United States Institute of Leadership and Diplomacy
Empowering the next generation of transformational and divinely driven leaders, capable of advancing policies deemed to transform organizations, communities, nations, or our world for the benefits of people.
I am pleased to announce that my latest book, Elements of Influence: The Art of Getting Others to Follow Your Lead, has just been published by AMACOM books. This book follows—and is a companion to—The Elements of Power, which was published last January. The power book explores the eleven sources of power people have: how they build these power sources and how they can lose power. The influence book explores how people exercise power and use various techniques to lead and influence others.
Research shows that there are ten positive influence techniques—ten ethical ways you can get others to take your lead, to believe something you want them to believe, think in a way you want them to think, or do something you want them to do. Influence is not some magic power only a few people have. Every person on the planet exercises influence all the time. Influence is part of nearly every communication. It occurs in virtually every human interaction. It is so fundamental to leadership that there could be no leadership without it.
Until recently, it was common for leaders to influence with authority, but with the rise of knowledge workers, people are more resistant to such command-and-control methods. Today, most of a leader’s work is done through influence rather than authority, through collaborative rather than coercive methods, by inspiring commitment rather than demanding compliance.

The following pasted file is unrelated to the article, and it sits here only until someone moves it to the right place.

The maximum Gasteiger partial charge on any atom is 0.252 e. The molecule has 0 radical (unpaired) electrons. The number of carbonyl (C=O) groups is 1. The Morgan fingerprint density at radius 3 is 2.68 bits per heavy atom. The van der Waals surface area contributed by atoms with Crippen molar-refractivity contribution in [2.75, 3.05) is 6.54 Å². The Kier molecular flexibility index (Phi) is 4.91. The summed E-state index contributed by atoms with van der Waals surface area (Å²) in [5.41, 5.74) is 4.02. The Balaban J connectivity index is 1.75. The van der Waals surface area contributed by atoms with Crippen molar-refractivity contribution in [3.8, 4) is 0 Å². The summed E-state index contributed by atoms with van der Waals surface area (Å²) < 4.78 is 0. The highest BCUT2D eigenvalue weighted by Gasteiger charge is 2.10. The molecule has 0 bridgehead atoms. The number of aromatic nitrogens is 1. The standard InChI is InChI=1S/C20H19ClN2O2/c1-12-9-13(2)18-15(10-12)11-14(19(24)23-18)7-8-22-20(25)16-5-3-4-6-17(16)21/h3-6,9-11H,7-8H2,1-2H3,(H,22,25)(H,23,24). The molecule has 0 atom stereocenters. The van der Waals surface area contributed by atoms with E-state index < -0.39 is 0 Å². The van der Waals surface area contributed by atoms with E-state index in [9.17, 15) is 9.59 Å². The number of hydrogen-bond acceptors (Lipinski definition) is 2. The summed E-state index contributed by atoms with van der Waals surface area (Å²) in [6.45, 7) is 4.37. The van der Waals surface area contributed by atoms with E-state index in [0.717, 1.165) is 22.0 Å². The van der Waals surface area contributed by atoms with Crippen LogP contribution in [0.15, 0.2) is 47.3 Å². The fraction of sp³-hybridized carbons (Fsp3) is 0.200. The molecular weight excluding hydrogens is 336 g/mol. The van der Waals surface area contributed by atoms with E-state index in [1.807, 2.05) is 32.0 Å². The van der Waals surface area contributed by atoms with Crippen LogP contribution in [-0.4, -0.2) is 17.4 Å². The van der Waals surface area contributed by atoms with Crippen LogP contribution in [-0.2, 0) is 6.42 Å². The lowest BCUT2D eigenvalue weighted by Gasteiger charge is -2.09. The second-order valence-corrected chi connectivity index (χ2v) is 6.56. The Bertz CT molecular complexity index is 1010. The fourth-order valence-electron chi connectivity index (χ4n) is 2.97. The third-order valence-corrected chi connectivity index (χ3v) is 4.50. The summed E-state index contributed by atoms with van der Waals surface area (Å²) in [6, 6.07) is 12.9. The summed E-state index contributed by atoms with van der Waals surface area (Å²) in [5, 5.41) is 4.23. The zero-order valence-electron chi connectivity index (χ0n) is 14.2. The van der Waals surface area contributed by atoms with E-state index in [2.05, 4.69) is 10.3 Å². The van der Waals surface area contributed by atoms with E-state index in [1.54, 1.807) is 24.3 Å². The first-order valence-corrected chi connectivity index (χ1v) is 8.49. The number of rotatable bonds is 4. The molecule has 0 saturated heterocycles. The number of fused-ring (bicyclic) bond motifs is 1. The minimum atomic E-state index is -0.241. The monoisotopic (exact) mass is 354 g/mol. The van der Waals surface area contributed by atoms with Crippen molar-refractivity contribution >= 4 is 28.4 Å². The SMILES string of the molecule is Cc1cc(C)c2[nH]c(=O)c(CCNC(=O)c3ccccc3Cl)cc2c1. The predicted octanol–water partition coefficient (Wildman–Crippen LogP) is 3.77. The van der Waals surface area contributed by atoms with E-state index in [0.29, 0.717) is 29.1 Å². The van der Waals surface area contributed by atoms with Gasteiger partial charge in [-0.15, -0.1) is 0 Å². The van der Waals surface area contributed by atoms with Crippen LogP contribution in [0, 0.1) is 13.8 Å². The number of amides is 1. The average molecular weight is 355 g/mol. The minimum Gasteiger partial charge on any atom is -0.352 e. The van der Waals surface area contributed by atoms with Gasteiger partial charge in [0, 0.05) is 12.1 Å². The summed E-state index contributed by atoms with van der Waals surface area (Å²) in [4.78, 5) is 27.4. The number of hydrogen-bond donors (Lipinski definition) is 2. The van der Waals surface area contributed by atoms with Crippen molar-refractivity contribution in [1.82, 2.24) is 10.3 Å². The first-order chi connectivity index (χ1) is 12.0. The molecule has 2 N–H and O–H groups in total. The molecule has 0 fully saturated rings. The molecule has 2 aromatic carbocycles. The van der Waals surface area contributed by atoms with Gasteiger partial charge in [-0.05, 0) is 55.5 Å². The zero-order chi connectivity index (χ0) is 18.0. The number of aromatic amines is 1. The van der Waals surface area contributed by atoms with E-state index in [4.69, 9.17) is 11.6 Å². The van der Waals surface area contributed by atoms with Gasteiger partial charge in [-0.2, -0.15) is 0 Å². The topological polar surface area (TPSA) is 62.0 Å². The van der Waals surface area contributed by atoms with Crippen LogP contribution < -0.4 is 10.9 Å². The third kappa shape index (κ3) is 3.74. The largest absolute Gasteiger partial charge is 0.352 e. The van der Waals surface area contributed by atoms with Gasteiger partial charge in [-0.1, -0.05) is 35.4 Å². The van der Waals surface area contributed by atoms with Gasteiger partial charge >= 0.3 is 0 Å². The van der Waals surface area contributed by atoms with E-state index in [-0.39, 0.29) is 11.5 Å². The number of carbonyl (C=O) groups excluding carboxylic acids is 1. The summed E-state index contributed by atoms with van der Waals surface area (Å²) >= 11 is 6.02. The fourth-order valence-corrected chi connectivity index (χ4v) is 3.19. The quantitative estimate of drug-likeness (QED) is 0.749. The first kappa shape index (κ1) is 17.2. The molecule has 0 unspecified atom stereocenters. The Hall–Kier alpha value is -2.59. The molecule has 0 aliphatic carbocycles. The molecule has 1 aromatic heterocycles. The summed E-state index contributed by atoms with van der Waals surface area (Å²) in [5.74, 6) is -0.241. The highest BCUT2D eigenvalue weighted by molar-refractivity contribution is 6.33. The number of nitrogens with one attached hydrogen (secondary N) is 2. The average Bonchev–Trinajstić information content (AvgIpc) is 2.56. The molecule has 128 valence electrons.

Influence is a skill. It can be learned. You can become better at influencing others, even across cultures. Influencing effectively requires an adaptive mindset, and influencing effectively across cultures requires a global mindset.
Elements of Influence is packed with examples, stories, and practical tips for learning how to be a more effective leader through influence. Along with the ten ethical influence techniques, I describe four negative or unethical techniques, including manipulating, intimidating, and threatening. These techniques also work, but they damage or destroy the relationship between the influencer and the influencee. Finally, the book includes my influence effectiveness self-test, a simple questionnaire for exploring how effectively you use the ten techniques of influence (you can also find this self-test on this web site).
Together, The Elements of Power and Elements of Influence offer a comprehensive way to understand how people build power and how they use that power to effectively lead and influence others.